The Silver Brumby was published in 1958 and is the first book in a series of thirteen novels written by Elyne Mitchell. It is the story of Thowra, a young colt born during that stormy night on the Australian Alps. The story follows Thowra through his early years as he learns from his mother the cunning and wisdom needed to survive in the wild. His lifelong battles with men who prized him for his silvery coat, the friction with other stallions as he comes to the peak of his strength, and later, the birth of his own daughter, Kunama, is told with vigour and close attention to detail.
Elyne Mitchell grew up around horses and married a grazier. She had a close connection to the land, especially the Snowy Mountains area, and the places she describes in her books are those that were familiar to her.
I’ve visited the Snowy Mountains a few times and her writing evoked memories I have of the area. There is a ring of authenticity as well as a literary quality to her writing.
They saw dingoes, and occasionally a red fox, his pelt thick and good for winter, would show up against the grey-green grass. Thorwa noticed how busy the scurrying insects were, from the tiny ants to the great bright blue and red mountain grasshoppers – but he, too, knew that it was going to be a heavy winter.
Some thoughts & comments
Brumbies are wild, undomesticated, feral horses that are not native to Australia but which have become closely identified with the Australian landscape. You only have to recall the popularity of the movie The Man From Snowy River and the opening ceremony of the Sydney 2000 Olympic Games to understand this affinity.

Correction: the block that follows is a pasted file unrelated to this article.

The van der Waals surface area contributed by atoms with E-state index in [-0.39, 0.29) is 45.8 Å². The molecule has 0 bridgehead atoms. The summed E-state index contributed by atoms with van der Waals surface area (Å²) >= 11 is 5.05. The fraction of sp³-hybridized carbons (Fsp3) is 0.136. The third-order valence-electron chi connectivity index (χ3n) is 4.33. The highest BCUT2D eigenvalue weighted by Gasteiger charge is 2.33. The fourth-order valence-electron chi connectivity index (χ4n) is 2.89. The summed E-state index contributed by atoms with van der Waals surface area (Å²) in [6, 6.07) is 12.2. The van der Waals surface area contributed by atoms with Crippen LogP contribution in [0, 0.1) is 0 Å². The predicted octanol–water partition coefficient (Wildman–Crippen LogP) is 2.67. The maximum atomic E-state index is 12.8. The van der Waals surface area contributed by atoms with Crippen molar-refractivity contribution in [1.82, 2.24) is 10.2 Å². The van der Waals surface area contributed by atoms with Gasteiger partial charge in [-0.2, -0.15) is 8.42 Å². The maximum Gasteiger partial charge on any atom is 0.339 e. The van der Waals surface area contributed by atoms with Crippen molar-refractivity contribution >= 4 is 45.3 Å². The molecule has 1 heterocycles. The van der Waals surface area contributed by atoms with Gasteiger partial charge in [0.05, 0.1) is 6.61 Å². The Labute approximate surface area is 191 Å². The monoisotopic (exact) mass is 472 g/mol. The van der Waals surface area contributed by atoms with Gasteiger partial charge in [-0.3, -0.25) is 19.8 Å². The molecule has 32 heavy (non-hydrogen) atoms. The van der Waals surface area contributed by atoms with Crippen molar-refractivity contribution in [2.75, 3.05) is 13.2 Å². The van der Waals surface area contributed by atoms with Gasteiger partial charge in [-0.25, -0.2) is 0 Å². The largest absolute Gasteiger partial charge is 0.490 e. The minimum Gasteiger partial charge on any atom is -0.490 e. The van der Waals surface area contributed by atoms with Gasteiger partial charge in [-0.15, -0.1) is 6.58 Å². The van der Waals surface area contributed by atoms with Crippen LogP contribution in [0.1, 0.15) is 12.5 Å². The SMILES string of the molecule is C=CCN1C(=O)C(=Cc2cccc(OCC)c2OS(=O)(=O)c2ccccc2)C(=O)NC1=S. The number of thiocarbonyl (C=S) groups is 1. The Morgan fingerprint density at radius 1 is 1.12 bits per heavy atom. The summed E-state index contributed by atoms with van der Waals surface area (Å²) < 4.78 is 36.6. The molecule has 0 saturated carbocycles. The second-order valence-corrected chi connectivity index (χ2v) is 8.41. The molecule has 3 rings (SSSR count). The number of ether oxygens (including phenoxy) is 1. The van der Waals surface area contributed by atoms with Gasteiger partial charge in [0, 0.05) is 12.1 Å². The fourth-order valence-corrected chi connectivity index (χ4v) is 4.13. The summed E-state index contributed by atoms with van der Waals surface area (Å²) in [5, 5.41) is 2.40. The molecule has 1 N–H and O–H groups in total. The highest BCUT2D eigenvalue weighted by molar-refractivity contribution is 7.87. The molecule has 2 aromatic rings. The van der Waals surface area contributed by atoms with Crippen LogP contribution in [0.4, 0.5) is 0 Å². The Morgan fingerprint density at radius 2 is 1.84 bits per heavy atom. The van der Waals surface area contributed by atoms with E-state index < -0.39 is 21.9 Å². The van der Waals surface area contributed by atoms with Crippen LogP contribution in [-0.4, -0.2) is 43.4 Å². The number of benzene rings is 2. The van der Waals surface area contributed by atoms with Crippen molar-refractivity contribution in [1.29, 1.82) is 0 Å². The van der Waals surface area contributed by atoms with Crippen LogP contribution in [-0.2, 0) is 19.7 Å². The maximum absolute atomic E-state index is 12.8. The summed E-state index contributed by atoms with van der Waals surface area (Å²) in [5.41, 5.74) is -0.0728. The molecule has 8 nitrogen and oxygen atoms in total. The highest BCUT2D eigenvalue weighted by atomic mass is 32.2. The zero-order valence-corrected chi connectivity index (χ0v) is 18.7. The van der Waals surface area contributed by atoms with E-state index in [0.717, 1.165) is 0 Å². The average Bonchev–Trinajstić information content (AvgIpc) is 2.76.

The Crackenback River referred to in the book is now known as the Thredbo River.
The book reminds me in some ways of the original story of Bambi, partly because of the style of the writing and partly the manner in which both authors depicted the animals they wrote about. The main difference between the two is that the animals in Bambi were helpless before the threat man posed, whereas the stallions in The Silver Brumby were wild, could often hold their own, and sometimes injured their pursuers. They were not hunted and killed for sport like the deer in Bambi, but admired for their strength and agility and prized for their potential if caught and trained.
Although the animals in The Silver Brumby talk to each other, it doesn’t make the story less real. The animals are true to their natures; the narrative never feels false or unbelievable. The communication between the animals gives insight into how they respond in different situations and helps the reader to understand their actions and have some empathy for them.
When Elyne Mitchell published the first book in her Brumby series in 1958, there was very little Australian content to be found in children’s literature. Already an established writer, she wrote this series for her daughter, Indi, to whom the book is dedicated. Below is a quote from an article written about the author:
Since then, these stories of the wild brumbies of the Australian High Country have been loved by readers of all ages and have been translated into eight languages.
The Silver Brumby would suit a confident reader around the age of about 10 years and would be a wonderful read aloud from around age 7. It has a good balance of descriptive writing wrapped up in an exciting adventure which keeps you wondering and hoping Thowra will come through all the danger and obstacles he encounters.
The edition below was published to celebrate the centenary of Elyne Mitchell’s birth and contains the first four titles in the series – The Silver Brumby, Silver Brumby’s Daughter, Silver Brumbies of the South, and Silver Brumby Kingdom.
Some information on the Australian brumby here